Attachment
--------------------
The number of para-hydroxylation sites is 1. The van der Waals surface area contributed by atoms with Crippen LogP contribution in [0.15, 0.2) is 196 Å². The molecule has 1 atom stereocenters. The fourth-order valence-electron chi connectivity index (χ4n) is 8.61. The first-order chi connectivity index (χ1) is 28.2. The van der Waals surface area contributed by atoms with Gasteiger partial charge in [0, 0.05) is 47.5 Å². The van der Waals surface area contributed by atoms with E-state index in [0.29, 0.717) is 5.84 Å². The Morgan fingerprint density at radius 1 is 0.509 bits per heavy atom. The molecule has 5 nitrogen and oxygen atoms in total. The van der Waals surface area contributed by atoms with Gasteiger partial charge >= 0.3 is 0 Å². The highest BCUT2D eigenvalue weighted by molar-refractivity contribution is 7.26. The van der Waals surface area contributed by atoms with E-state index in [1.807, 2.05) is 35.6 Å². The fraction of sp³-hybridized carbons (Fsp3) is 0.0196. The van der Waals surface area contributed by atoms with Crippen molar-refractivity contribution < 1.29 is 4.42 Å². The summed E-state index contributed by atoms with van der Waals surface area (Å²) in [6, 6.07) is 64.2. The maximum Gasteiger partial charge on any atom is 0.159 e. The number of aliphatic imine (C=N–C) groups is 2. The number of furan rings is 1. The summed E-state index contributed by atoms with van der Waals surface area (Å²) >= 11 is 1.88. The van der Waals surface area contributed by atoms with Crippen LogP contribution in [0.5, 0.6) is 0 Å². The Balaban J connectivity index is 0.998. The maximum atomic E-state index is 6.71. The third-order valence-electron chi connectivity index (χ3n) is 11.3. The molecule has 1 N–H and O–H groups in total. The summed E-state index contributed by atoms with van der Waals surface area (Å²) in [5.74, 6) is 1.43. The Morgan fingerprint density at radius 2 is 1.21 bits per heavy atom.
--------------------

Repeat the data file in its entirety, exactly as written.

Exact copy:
The number of para-hydroxylation sites is 1. The van der Waals surface area contributed by atoms with Crippen LogP contribution in [0.15, 0.2) is 196 Å². The molecule has 1 atom stereocenters. The fourth-order valence-electron chi connectivity index (χ4n) is 8.61. The first-order chi connectivity index (χ1) is 28.2. The van der Waals surface area contributed by atoms with Gasteiger partial charge in [0, 0.05) is 47.5 Å². The van der Waals surface area contributed by atoms with E-state index in [0.29, 0.717) is 5.84 Å². The Morgan fingerprint density at radius 1 is 0.509 bits per heavy atom. The molecule has 5 nitrogen and oxygen atoms in total. The van der Waals surface area contributed by atoms with Gasteiger partial charge >= 0.3 is 0 Å². The highest BCUT2D eigenvalue weighted by molar-refractivity contribution is 7.26. The van der Waals surface area contributed by atoms with E-state index in [1.807, 2.05) is 35.6 Å². The fraction of sp³-hybridized carbons (Fsp3) is 0.0196. The van der Waals surface area contributed by atoms with Crippen molar-refractivity contribution < 1.29 is 4.42 Å². The summed E-state index contributed by atoms with van der Waals surface area (Å²) in [6, 6.07) is 64.2. The maximum Gasteiger partial charge on any atom is 0.159 e. The number of aliphatic imine (C=N–C) groups is 2. The number of furan rings is 1. The summed E-state index contributed by atoms with van der Waals surface area (Å²) >= 11 is 1.88. The van der Waals surface area contributed by atoms with Crippen LogP contribution in [0.5, 0.6) is 0 Å². The Balaban J connectivity index is 0.998. The maximum atomic E-state index is 6.71. The third-order valence-electron chi connectivity index (χ3n) is 11.3. The molecule has 1 N–H and O–H groups in total. The summed E-state index contributed by atoms with van der Waals surface area (Å²) in [5.74, 6) is 1.43. The Morgan fingerprint density at radius 2 is 1.21 bits per heavy atom.